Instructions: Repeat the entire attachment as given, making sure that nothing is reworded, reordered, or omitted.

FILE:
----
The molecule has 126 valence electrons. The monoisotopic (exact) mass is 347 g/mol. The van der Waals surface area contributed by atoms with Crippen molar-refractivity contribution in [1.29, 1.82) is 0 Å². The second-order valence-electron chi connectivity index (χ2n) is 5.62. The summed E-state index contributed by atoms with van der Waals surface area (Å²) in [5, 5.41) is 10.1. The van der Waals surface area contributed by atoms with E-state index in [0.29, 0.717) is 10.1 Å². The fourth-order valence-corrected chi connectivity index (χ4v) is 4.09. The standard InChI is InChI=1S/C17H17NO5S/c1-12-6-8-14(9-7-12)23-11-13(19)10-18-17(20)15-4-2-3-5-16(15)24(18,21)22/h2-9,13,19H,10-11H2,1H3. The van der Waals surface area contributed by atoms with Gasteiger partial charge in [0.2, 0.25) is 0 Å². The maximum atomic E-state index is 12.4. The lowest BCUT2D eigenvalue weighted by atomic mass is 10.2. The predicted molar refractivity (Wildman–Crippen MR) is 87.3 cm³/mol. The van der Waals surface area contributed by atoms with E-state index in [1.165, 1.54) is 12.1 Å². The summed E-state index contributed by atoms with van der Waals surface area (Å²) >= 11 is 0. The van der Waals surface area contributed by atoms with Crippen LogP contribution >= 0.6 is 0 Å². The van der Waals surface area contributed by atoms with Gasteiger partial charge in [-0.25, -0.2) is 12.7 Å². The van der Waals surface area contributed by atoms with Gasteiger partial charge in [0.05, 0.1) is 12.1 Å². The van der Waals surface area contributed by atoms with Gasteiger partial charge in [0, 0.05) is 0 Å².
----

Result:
The molecule has 126 valence electrons. The monoisotopic (exact) mass is 347 g/mol. The van der Waals surface area contributed by atoms with Crippen molar-refractivity contribution in [1.29, 1.82) is 0 Å². The second-order valence-electron chi connectivity index (χ2n) is 5.62. The summed E-state index contributed by atoms with van der Waals surface area (Å²) in [5, 5.41) is 10.1. The van der Waals surface area contributed by atoms with E-state index in [0.29, 0.717) is 10.1 Å². The fourth-order valence-corrected chi connectivity index (χ4v) is 4.09. The standard InChI is InChI=1S/C17H17NO5S/c1-12-6-8-14(9-7-12)23-11-13(19)10-18-17(20)15-4-2-3-5-16(15)24(18,21)22/h2-9,13,19H,10-11H2,1H3. The van der Waals surface area contributed by atoms with Gasteiger partial charge in [0.2, 0.25) is 0 Å². The maximum atomic E-state index is 12.4. The lowest BCUT2D eigenvalue weighted by atomic mass is 10.2. The predicted molar refractivity (Wildman–Crippen MR) is 87.3 cm³/mol. The van der Waals surface area contributed by atoms with E-state index in [1.165, 1.54) is 12.1 Å². The summed E-state index contributed by atoms with van der Waals surface area (Å²) >= 11 is 0. The van der Waals surface area contributed by atoms with Crippen LogP contribution >= 0.6 is 0 Å². The van der Waals surface area contributed by atoms with Gasteiger partial charge in [-0.25, -0.2) is 12.7 Å². The van der Waals surface area contributed by atoms with Gasteiger partial charge in [0.05, 0.1) is 12.1 Å². The van der Waals surface area contributed by atoms with Gasteiger partial charge in [0, 0.05) is 0 Å².